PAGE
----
Routine water system testing by SUEZ has resulted in two water main breaks in Hoboken, disrupting water service, commutes, and daily life for many residents. Two water main breaks in one week is definitely a lot, but it seems like Hoboken has perhaps more than its fair share of water-system woes. From storm-related flooding to burst pipes, the infrastructure in the Mile Square could use some TLC. Read on for what we know about the water main breaks in Hoboken.
A Busy Week
On Tuesday, May 17th, SUEZ teams conducted a test shutdown in preparation for a forthcoming repair to the Jersey City/Hoboken Interconnection later this year. This interconnection is the primary main feeding water to Hoboken customers. Hoboken and Weehawken residents were advised of the possibility of lower water pressure and/or water discoloration as the tests were conducted.
On Wednesday, May 18th, a water main break was reported at 1st and Jefferson Streets in Southwestern Hoboken. At the same time, SUEZ technicians were working to conduct the aforementioned controlled closure of the Weehawken/Hoboken Interconnection, which impacted water pressure throughout the City. No loss of water service or water pressure was reported as a result of this water main break, and no boil water advisory was issued. The water repairs were completed on the same day, and road repairs continued into Thursday.
Water Main Break at 1st and Jefferson, May 18th, 2022
(Photo credit: @SUEZwaternj)
On Thursday, May 19th, a Nixle alert went out advising residents that “crews are conducting emergency repairs on a 12” water main on Madison between 1st & 3rd Streets, as well as a 16″ main on 2nd between Monroe & Jefferson.” Residents and nearby businesses were alerted to the possibility of loss of water pressure and/or water service.
Between the broken water mains and overnight rains, much of the impacted area faced standing water and other debris.
Cars parked in the impacted area were towed away so crews could complete repairs. The cars were towed to a location at 13th and Adams Street, and owners will not be charged for the emergency tow. As of Thursday morning, the City of Hoboken has water available to impacted residents located at 123 Madison Street.
If it seems like this happens with some regularity, you are right. In particular, the change of seasons is prime-time for water main breaks to occur because of the rapid change in temperature. So the beginning of winter and the beginning of the spring thaw are often when we experience these calamities. The rapid change in ground temperature is accompanied by soil saturated by rainwater and snowmelt.
The age of the pipes involved also plays a big role. According to the City of Hoboken, “Some parts of Hoboken’s water system are more than 100 years old. The majority of the system is nearing the end of its useful life. As cast-iron pipes age, they become brittle and are more prone to break from changes in temperature, pressure fluctuations, or vibrations.”
Images provided by SUEZ show debris of the broken pipe stamped with the date 1890.
Broken pipe with stamped 1890 date
(Photo credit: @SUEZwaternj)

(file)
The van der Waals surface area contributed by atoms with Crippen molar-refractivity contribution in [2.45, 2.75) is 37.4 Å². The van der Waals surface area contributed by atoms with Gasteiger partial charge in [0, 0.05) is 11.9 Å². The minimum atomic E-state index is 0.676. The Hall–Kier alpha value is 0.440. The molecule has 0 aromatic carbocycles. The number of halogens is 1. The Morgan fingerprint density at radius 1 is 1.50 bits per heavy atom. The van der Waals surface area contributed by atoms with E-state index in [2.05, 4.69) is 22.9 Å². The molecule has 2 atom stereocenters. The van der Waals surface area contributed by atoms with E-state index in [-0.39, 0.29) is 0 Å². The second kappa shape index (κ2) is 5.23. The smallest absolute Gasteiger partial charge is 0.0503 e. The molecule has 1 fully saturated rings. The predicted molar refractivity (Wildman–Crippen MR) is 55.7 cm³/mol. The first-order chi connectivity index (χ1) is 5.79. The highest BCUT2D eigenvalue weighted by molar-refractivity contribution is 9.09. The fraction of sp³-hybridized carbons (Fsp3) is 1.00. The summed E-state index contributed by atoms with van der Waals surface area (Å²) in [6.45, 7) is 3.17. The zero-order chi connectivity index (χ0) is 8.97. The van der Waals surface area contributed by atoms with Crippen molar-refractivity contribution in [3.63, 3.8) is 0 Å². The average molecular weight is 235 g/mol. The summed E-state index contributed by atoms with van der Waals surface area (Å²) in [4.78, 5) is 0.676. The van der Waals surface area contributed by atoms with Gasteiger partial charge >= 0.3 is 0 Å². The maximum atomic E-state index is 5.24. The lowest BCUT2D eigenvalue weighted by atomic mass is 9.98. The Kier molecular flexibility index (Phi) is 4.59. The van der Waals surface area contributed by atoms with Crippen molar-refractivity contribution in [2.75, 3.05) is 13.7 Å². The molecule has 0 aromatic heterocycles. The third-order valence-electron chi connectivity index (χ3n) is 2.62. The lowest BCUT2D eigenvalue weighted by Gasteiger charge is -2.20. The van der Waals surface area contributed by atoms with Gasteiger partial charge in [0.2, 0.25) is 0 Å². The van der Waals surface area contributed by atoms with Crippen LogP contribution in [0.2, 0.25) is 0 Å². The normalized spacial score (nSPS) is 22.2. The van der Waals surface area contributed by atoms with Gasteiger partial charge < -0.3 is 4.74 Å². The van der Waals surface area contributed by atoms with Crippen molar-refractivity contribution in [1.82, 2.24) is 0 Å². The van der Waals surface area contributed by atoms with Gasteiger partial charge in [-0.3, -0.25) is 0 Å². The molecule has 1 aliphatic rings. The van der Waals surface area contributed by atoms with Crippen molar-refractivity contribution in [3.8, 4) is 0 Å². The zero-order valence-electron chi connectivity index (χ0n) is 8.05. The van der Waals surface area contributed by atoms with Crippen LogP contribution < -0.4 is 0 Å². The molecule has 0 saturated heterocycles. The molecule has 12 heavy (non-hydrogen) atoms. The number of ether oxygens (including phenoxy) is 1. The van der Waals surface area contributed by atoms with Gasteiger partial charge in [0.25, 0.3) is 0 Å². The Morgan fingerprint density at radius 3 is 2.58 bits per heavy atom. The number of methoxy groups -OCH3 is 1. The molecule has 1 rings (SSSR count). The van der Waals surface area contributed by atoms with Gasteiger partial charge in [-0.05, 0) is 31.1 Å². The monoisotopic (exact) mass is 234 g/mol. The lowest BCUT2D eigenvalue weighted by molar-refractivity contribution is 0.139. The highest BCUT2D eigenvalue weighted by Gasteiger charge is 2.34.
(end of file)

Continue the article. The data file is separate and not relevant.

According to the City, the pipes are so old because a past agreement failed to require SUEZ to invest in Hoboken’s water infrastructure. The City stated, “Beginning in 1994, the City of Hoboken sold the rights to the water system until 2024 (previous to the new SUEZ agreement in 2019). A 30-year revenue stream of approximately $240 million was sold to United Water (now SUEZ) in exchange for $13.2 million dollars in one-time payments. That former agreement required SUEZ to make almost no proactive investment in Hoboken’s water infrastructure. In the past two-plus decades, only $350,000 per year was invested in the system, and as a result, only 5% of the system was upgraded.”
The City offered the following information about what it is doing to rectify the issue:
New contract with SUEZ: In May of 2019, the City of Hoboken and SUEZ entered into a new water service contract investing at least $33 million in water infrastructure upgrades through 2034. The amended agreement established a new public water utility on July 1, 2019. It includes an average of $2.2 million in water investments per year, over six times the amount of the former contract. Additionally, the contract calls for $2 million in smart technology to monitor water consumption, which will save Hoboken ratepayers from paying for costly leaks.
Water main replacement project: The City began the first phase of its water main replacement project in 2019. Over 9,900 linear feet, or 1.86 miles, of water mains have already been replaced as of the end of 2021. The second phase of replacing over 5,000 linear feet of water mains is scheduled to begin later this year.
Comprehensive analysis of water main system: With support from professional engineering consultants, the City developed a comprehensive water system renewal program to make continued investments in Hoboken’s drinking water infrastructure. The program includes 67 discrete locations for water main replacement to upgrade an additional 20% of the system. This analysis has been and will continue to be used to guide the primary locations of the current and upcoming water main replacement projects.Washington Street redesign: As part of the Washington Street redesign, the City upgraded more than 1.25 miles of water mains and service lines on Washington Street. The project was financed by a $7 million low-interest loan from the NJ Infrastructure Bank.
While the long-term plan sounds great, it doesn’t help if your car has been towed or your morning shower couldn’t happen.
Residents can pick up water provided by SUEZ at 123 Madison Street.
All Hoboken residents should sign up for Nixle alerts to be up to date with the latest from the City.